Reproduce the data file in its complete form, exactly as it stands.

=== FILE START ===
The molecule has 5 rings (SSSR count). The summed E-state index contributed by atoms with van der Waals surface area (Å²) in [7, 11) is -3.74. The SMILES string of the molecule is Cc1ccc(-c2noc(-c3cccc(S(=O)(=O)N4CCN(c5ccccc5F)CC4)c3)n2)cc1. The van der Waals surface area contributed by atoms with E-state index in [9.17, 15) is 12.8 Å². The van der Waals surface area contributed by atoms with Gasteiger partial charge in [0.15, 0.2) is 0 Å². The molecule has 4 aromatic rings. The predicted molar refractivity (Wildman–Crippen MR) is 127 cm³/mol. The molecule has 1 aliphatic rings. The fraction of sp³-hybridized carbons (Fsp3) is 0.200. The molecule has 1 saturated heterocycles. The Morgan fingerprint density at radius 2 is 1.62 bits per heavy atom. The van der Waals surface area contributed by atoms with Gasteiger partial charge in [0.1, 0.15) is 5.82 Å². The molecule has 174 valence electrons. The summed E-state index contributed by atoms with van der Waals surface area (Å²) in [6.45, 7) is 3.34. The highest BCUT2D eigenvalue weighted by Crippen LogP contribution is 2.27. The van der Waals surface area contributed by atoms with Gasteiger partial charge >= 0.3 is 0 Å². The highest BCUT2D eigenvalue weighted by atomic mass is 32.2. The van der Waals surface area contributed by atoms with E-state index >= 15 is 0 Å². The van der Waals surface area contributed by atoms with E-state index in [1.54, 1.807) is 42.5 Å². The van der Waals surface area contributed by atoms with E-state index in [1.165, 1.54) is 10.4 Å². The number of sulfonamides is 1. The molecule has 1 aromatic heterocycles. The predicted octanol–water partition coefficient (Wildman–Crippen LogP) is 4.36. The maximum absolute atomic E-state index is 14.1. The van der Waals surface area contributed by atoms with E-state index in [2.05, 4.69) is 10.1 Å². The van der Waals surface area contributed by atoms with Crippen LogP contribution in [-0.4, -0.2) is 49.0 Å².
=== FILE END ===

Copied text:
The molecule has 5 rings (SSSR count). The summed E-state index contributed by atoms with van der Waals surface area (Å²) in [7, 11) is -3.74. The SMILES string of the molecule is Cc1ccc(-c2noc(-c3cccc(S(=O)(=O)N4CCN(c5ccccc5F)CC4)c3)n2)cc1. The van der Waals surface area contributed by atoms with E-state index in [9.17, 15) is 12.8 Å². The van der Waals surface area contributed by atoms with Gasteiger partial charge in [0.15, 0.2) is 0 Å². The molecule has 4 aromatic rings. The predicted molar refractivity (Wildman–Crippen MR) is 127 cm³/mol. The molecule has 1 aliphatic rings. The fraction of sp³-hybridized carbons (Fsp3) is 0.200. The molecule has 1 saturated heterocycles. The Morgan fingerprint density at radius 2 is 1.62 bits per heavy atom. The van der Waals surface area contributed by atoms with Gasteiger partial charge in [0.1, 0.15) is 5.82 Å². The molecule has 174 valence electrons. The summed E-state index contributed by atoms with van der Waals surface area (Å²) in [6.45, 7) is 3.34. The highest BCUT2D eigenvalue weighted by Crippen LogP contribution is 2.27. The van der Waals surface area contributed by atoms with Gasteiger partial charge >= 0.3 is 0 Å². The highest BCUT2D eigenvalue weighted by atomic mass is 32.2. The van der Waals surface area contributed by atoms with E-state index >= 15 is 0 Å². The van der Waals surface area contributed by atoms with E-state index in [1.54, 1.807) is 42.5 Å². The van der Waals surface area contributed by atoms with E-state index in [1.165, 1.54) is 10.4 Å². The number of sulfonamides is 1. The molecule has 1 aromatic heterocycles. The predicted octanol–water partition coefficient (Wildman–Crippen LogP) is 4.36. The maximum absolute atomic E-state index is 14.1. The van der Waals surface area contributed by atoms with E-state index in [2.05, 4.69) is 10.1 Å². The van der Waals surface area contributed by atoms with Crippen LogP contribution in [-0.4, -0.2) is 49.0 Å².